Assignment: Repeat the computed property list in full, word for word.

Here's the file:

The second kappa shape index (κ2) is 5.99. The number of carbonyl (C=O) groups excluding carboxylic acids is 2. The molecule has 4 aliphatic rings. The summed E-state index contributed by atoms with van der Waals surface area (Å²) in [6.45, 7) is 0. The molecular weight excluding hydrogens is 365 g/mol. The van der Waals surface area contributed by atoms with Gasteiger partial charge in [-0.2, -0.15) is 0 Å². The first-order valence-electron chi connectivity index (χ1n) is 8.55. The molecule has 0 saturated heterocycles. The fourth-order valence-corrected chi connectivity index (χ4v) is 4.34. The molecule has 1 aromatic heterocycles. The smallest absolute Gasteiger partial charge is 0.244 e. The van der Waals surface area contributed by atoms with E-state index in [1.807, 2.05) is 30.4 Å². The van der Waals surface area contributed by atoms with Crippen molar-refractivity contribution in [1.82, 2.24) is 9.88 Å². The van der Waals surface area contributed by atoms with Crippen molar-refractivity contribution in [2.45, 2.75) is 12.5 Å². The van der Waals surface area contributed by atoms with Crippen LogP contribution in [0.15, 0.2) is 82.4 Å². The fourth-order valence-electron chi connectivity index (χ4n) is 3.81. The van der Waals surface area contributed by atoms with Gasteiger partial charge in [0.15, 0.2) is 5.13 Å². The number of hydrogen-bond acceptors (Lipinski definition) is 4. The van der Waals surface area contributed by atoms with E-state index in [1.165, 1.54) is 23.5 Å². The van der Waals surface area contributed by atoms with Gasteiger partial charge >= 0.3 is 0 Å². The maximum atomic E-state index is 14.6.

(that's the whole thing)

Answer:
The second kappa shape index (κ2) is 5.99. The number of carbonyl (C=O) groups excluding carboxylic acids is 2. The molecule has 4 aliphatic rings. The summed E-state index contributed by atoms with van der Waals surface area (Å²) in [6.45, 7) is 0. The molecular weight excluding hydrogens is 365 g/mol. The van der Waals surface area contributed by atoms with Gasteiger partial charge in [-0.2, -0.15) is 0 Å². The first-order valence-electron chi connectivity index (χ1n) is 8.55. The molecule has 0 saturated heterocycles. The fourth-order valence-corrected chi connectivity index (χ4v) is 4.34. The molecule has 1 aromatic heterocycles. The smallest absolute Gasteiger partial charge is 0.244 e. The van der Waals surface area contributed by atoms with E-state index in [1.807, 2.05) is 30.4 Å². The van der Waals surface area contributed by atoms with Crippen molar-refractivity contribution in [1.82, 2.24) is 9.88 Å². The van der Waals surface area contributed by atoms with Crippen molar-refractivity contribution in [2.45, 2.75) is 12.5 Å². The van der Waals surface area contributed by atoms with Crippen LogP contribution in [0.15, 0.2) is 82.4 Å². The fourth-order valence-electron chi connectivity index (χ4n) is 3.81. The van der Waals surface area contributed by atoms with Gasteiger partial charge in [0.15, 0.2) is 5.13 Å². The number of hydrogen-bond acceptors (Lipinski definition) is 4. The van der Waals surface area contributed by atoms with E-state index in [1.165, 1.54) is 23.5 Å². The van der Waals surface area contributed by atoms with Gasteiger partial charge >= 0.3 is 0 Å². The maximum atomic E-state index is 14.6.